In other goings on, it’s been unusually hot and dry, which seems to be the case in Canada from BC through Saskatchewan. Temperatures are in the 30s (86-95 F), the air is hazy with smoke from the forest fires in three provinces, and we’re dealing with a drought as bad as the one that forced us to sell all of the cattle in 2002. Where our hay fields yielded 103 alfalfa hay bales last summer for the first cut, this year the grand total is nine. And we have 200 head of cattle to feed. The boys are hoping to cut the ditches along some of the nearby highways, and we’ve bought some secondhand irrigation equipment which might help us get a second cut in the fall.

We’re milking two cows who lost their calves (one a stillbirth, and the other at two months old, suddenly and heartbreakingly from pneumonia), and every other day I turn the raw milk into butter, cottage cheese (which is basically a case of letting a large soup pot full of skimmed milk with one cup of cultured buttermilk sit in the warm — thanks to the pilot light — oven of our 1950s O’Keefe & Merritt range), mozzarella (using Ricki Carroll’s 30-minute recipe), and sour cream/creme fraiche. Edited to add  I forgot to mention that my copy of David Asher’s The Art of Natural Cheesemaking arrived yesterday and I’m looking forward to reading it and trying some of the recipes. The book is subtitled, “Using Traditional, Non-Industrial Methods and Raw Ingredients to Make the World’s Best Cheeses”, which means there’s no need for packaged starters, synthetic rennets, or chemical additives. In fact, the point of the book is to encourage readers to “take back” their cheese, from the

dozens of different strains of packaged mesophilic and thermophilic starter cultures, freeze-dried fungal spores, microbial and genetically modified rennets, calcium chloride, chemical sanitizers, and harsh nitric and phosphoric acids; also, that most important ingredient (which is actually an anti-ingredient), pasteurization. None of these, however, is a necessity for making good cheese!

Asher offers a fast mozzarella recipe with lemon juice rather than citric acid, as well as a more flavourful “Slow Mozzarella” recipe, which takes 8-12 hours. More on the book here at the website of publisher Chelsea Green, including Chapter 1, “A Natural Cheesemaking Manifesto”.

Back to building, with some photos of the trusses atop the second story exterior walls,

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Wall week

The crew began the week building walls for the second story.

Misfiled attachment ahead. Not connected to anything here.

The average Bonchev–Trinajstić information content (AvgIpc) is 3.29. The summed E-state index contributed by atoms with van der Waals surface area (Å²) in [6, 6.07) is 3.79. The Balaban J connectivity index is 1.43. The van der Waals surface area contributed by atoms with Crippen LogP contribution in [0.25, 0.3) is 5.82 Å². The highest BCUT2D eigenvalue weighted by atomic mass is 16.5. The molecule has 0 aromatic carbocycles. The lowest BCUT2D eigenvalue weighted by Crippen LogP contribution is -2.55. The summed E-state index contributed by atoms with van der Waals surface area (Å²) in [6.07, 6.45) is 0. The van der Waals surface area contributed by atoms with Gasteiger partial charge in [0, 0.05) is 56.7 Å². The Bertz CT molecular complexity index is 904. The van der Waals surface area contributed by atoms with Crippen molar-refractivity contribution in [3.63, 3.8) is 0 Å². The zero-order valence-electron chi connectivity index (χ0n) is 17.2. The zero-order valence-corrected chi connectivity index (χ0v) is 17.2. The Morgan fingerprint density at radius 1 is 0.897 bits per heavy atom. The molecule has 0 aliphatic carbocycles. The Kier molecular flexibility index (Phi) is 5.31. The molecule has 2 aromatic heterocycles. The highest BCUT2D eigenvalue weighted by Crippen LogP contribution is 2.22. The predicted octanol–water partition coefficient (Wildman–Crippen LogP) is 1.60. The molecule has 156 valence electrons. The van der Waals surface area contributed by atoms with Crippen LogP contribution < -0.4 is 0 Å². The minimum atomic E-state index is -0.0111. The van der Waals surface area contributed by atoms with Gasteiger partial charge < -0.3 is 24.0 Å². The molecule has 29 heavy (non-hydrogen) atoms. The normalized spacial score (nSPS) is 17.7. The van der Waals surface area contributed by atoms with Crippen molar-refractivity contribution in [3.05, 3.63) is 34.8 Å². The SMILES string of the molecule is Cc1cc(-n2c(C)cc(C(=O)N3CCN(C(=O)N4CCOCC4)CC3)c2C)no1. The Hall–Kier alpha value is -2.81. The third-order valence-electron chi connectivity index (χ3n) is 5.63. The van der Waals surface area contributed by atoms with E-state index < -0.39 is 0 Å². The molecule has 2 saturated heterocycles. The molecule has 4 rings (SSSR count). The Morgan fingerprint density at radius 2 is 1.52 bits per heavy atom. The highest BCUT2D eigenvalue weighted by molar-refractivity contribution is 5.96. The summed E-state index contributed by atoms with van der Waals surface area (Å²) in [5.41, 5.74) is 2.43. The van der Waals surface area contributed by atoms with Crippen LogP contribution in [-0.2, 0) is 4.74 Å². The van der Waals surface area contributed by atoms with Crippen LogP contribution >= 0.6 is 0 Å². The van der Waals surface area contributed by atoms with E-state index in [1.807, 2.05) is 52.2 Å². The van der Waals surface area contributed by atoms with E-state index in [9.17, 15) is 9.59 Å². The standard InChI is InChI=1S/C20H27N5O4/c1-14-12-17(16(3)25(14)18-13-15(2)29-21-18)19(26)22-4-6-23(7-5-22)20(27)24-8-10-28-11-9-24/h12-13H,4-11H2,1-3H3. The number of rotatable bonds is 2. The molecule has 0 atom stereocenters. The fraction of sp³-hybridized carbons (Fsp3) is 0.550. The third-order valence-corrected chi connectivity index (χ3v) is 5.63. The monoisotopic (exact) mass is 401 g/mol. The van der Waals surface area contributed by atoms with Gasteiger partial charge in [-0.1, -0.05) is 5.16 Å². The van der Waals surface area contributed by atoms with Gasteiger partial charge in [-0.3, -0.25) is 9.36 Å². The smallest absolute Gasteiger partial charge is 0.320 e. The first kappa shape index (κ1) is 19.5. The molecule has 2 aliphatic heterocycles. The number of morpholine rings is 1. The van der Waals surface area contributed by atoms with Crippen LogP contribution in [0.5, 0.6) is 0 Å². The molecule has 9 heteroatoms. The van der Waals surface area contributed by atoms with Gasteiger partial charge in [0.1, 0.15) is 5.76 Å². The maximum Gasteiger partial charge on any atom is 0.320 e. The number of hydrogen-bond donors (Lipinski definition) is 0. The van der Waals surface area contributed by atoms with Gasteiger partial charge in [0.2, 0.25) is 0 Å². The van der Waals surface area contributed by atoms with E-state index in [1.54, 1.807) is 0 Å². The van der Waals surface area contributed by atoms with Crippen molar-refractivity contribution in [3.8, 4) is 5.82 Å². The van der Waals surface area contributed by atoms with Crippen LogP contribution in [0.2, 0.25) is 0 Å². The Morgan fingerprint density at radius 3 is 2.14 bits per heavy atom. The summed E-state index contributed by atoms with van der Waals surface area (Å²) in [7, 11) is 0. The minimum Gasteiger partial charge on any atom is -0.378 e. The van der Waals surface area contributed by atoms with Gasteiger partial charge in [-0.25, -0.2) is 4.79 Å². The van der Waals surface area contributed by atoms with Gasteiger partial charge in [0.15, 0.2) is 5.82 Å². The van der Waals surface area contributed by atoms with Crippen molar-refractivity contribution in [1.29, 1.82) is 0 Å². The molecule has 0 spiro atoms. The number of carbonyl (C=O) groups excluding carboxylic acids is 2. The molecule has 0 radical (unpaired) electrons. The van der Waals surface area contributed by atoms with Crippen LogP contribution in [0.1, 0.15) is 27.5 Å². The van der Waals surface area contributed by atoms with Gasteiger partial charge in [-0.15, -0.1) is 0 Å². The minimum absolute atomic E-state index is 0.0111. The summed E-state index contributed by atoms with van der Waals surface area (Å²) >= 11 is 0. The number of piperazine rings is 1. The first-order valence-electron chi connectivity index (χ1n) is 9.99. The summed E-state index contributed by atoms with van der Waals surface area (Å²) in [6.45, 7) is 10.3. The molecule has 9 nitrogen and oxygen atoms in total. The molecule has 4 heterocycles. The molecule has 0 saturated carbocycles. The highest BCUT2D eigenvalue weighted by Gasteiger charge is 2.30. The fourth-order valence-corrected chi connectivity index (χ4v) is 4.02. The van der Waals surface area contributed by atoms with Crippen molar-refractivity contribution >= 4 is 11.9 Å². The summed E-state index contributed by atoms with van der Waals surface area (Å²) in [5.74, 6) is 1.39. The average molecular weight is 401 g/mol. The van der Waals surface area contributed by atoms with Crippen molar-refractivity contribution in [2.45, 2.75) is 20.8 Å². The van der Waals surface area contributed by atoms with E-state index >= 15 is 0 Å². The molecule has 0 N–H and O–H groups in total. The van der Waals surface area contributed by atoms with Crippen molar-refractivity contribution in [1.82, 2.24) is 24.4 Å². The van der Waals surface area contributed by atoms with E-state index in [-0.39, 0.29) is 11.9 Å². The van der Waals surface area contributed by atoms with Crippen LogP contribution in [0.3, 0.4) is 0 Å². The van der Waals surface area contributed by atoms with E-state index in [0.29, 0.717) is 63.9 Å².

The telehandler is invaluable for getting the lumber up there,

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Before the walls were erected,

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One of the completed walls,

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Shop class,

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The rough window assemblies to make up the tower,

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And up they go,

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The telehandler is even more useful for lifting/standing up walls; this is the back of the house, with the dining room nearest the telehandler,

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The dining room from the other side,

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The 16-year-old running the telehandler,

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Finally on to the fourth side,

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The 14-year-old securing the temporary brace (until the interior walls go up),

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The white painted piece of lumber is salvage, when the grandstand at the fairgrounds was replaced years ago,

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Moving the top plate/cap plate assembly out of the tower to erect the wall pieces,

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I got distracted by a tiger swallowtail on the lilacs,

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Putting the top plate/cap plate in place,

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Removing the GoPro from the GoPro pole,

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A productive afternoon!